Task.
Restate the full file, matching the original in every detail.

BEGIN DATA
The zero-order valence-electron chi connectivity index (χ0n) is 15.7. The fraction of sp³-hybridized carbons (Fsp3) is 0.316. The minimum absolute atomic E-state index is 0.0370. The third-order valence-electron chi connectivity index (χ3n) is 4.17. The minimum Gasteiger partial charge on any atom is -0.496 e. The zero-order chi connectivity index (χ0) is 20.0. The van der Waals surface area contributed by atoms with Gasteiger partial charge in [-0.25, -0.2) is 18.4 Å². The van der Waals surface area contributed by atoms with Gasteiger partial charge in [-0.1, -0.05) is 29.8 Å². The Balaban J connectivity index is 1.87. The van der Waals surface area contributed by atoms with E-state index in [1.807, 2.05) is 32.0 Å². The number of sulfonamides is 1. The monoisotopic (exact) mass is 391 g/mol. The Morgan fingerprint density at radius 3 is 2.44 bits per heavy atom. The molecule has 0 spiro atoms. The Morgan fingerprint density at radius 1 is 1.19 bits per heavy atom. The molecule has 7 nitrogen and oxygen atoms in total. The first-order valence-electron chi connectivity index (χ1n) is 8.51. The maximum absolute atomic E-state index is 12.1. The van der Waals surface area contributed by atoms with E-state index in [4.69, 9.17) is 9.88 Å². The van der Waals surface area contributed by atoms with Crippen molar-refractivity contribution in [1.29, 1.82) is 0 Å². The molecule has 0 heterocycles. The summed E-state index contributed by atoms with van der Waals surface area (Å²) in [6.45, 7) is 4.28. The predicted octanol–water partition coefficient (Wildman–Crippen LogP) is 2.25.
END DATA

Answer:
The zero-order valence-electron chi connectivity index (χ0n) is 15.7. The fraction of sp³-hybridized carbons (Fsp3) is 0.316. The minimum absolute atomic E-state index is 0.0370. The third-order valence-electron chi connectivity index (χ3n) is 4.17. The minimum Gasteiger partial charge on any atom is -0.496 e. The zero-order chi connectivity index (χ0) is 20.0. The van der Waals surface area contributed by atoms with Gasteiger partial charge in [-0.25, -0.2) is 18.4 Å². The van der Waals surface area contributed by atoms with Gasteiger partial charge in [-0.1, -0.05) is 29.8 Å². The Balaban J connectivity index is 1.87. The van der Waals surface area contributed by atoms with E-state index in [1.807, 2.05) is 32.0 Å². The number of sulfonamides is 1. The monoisotopic (exact) mass is 391 g/mol. The Morgan fingerprint density at radius 3 is 2.44 bits per heavy atom. The molecule has 0 spiro atoms. The Morgan fingerprint density at radius 1 is 1.19 bits per heavy atom. The molecule has 7 nitrogen and oxygen atoms in total. The first-order valence-electron chi connectivity index (χ1n) is 8.51. The maximum absolute atomic E-state index is 12.1. The van der Waals surface area contributed by atoms with E-state index in [4.69, 9.17) is 9.88 Å². The van der Waals surface area contributed by atoms with Crippen molar-refractivity contribution in [1.29, 1.82) is 0 Å². The molecule has 0 heterocycles. The summed E-state index contributed by atoms with van der Waals surface area (Å²) in [6.45, 7) is 4.28. The predicted octanol–water partition coefficient (Wildman–Crippen LogP) is 2.25.